It has been about 12 years since the world experienced the Great Recession, the period of economic downturn from 2007 to 2009. At that time, the world suffered an extreme liquidity crisis following the burst of the U.S. housing bubble and the ensuing global financial crisis. Today, we face an extreme market disruption related to a huge global supply chain challenge surrounding the coronavirus. One thing, however, is consistent. In times of economic uncertainty or decline, the investment made in new or existing IT systems can have a really big impact on how companies are able to weather the storm.
Here are some observations and recommendations based on research conducted by those that experienced the last downturn – with the objective of providing insights and suggestions that you can apply and learn from.
Invest in Systems and Processes to Improve Operational Flexibility
When first entering a period of economic and market uncertainty, recognize that initial thoughts and strategies will likely be changed several times. As new information becomes apparent, new business opportunities and market directions will make sense. As time passes, these directions will likely need to be adjusted once again. If you can execute new strategic directions faster than your competition, you will be in a far superior competitive position, so able to better capitalize on the new market direction.
From an IT perspective, research findings confirm an increasing focus on investing in modernization roadmaps and architectures that support greater reliance on internal and external use of APIs and microservices. The trimming of legacy IT systems – and the resulting maintenance and support costs necessary to keep these systems running – is another important way to stay lean and extract the greatest value from your IT budgets during economic downtimes.
Don’t Stop Existing Digital Transformation Initiatives
It is important to continue investments in long-term strategies, such as digital or industrial transformation programs. These initiatives can take years to implement and refine. The companies that become leaders in their space find a way to continue this investment in expanding and contracting markets. This means having the resources available to continue forward with these programs while also having a way to show progress and validate that this strategic direction is the right choice.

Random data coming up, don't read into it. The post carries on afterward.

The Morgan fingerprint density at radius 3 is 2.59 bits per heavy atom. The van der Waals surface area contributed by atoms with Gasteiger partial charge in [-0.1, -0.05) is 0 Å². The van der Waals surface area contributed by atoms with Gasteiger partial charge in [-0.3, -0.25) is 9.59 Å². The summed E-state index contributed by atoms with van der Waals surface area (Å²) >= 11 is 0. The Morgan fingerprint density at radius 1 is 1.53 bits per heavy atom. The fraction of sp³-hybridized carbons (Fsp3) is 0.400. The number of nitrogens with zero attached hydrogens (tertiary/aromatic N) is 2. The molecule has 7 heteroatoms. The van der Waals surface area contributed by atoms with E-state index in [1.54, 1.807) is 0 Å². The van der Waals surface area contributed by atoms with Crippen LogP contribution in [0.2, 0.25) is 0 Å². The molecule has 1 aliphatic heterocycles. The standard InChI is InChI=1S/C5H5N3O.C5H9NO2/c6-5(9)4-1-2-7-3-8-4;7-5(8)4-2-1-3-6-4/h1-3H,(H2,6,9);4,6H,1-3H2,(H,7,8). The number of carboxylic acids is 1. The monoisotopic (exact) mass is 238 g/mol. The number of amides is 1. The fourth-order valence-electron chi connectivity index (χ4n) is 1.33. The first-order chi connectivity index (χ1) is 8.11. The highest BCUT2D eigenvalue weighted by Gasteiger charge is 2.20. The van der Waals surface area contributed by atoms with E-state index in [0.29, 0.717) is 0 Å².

It is well documented that the organizations that successfully navigate through downturns become the next leaders once markets rebound. Investing in systems and processes that streamline operations, improve margins, and enable greater operational agility will ultimately become tomorrow’s leaders.
Stay Laser Focused on Your Strongest Product and Service Offerings
From a product offering perspective, your strategy differs based on if you are running a smaller business or a large enterprise organization. Big companies that already have a wide-spanning solution portfolio serving many markets and geographic regions will allocate resources from one focus to another to best navigate a downturn. Smaller companies, however, need to take a different perspective. Instead of considering investment into new markets or regions, focus must be concentrated on to how best to serve specific markets.
By “doubling down” on the markets you best serve, the message you will tell is that this market is your most important. You aren’t going anywhere and will continue to invest time, resources and capital into maintaining your leadership position in that market.
Alternatively, if the market sees you trying to invest in new areas, questions will emerge as to how that is possible? Where will the investment funds, resources and time come from? Does that mean you are abandoning your core markets? These types of questions will be asked by your customers and pointed out by your competition. None of these scenarios are the type of narrative you want told about your decision on how to best navigate a way forward through a down market.
While I have no way of knowing the future, one thing is certain. The disruptions we have all experienced over the past few weeks have been sudden and severe. We will get through this, which will then lead to a period of rebuilding and getting back to a “new” normal. In the interim, I find it helpful to stay focused on the original vision that was part of founding our company. That vision is still intact. What has changed is how to accomplish that vision – and how to do so in new, compelling ways that our customers continue to find and recognize value from investing in our solutions. The more things change, the more the focus on delivering bottom-line business value stays the same.